If there’s anything at all, any line of work, any business we’re in, that we really shouldn’t be in today at the beginning of the 21st century—so we can better establish schools and health care as our uppermost priorities—then I would be most pleased to hear from my honourable colleague, the leader of the NDP. It’s simply not acceptable for her to say, “No pay restraint of any kind, no privatization of any kind whatsoever.” That’s simply not on today.

ONTARIO BUDGET

Mr. Peter Shurman: My question is also for the Premier. Premier, as a lawyer by trade, one would expect that you’ve never walked away from an agreement without getting a deal in writing. Every Ontarian out there knows that you don’t even buy a car without getting a contract. You walked away from your meeting with the NDP to secure support for a multi-billion-dollar budget without getting as much as a handshake.

How is it that when entrusted with the leadership of the largest province in Canada, you are more negligent in setting the terms and securing a written commitment for support of your budget than a first-time car buyer?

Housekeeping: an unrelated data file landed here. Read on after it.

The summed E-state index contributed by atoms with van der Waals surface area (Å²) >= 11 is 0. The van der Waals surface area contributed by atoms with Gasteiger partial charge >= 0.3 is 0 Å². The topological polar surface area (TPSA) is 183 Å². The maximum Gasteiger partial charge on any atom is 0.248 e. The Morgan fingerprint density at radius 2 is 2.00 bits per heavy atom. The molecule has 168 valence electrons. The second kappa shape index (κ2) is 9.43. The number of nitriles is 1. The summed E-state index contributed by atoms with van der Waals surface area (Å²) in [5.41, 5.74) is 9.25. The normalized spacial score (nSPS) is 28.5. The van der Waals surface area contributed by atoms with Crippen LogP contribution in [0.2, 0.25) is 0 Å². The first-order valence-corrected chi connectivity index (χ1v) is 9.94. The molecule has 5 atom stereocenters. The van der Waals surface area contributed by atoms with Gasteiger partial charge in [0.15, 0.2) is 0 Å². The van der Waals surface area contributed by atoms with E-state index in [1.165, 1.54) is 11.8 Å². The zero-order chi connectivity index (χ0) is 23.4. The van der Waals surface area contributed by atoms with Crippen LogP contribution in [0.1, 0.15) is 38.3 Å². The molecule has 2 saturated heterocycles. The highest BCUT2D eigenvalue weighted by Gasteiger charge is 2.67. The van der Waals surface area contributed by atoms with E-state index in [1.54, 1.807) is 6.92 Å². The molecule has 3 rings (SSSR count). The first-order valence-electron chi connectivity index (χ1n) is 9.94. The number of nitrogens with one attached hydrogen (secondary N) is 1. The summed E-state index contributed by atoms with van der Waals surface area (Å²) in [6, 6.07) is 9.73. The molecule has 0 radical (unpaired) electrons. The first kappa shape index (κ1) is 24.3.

Hon. Dalton McGuinty: Let me say that my preference, Speaker, would have been to sit down with the two leaders of the opposition. That would have been my preference.

Interjections.

Hon. Dalton McGuinty: I think that we all can and should draw some lessons from our first session as a minority government. If you stop and think about it, Speaker, for the previous 21 years, we’ve always had majority governments, and I think we’re all learning a little bit along the way. I remain hopeful that we’ll use those lessons in a positive way, going forward.

The Speaker (Hon. Dave Levac): Supplementary?

Mr. Peter Shurman: Let me set the Premier straight, Speaker. On November 18, my leader sat down with him, and shortly thereafter I sat down with his finance minister.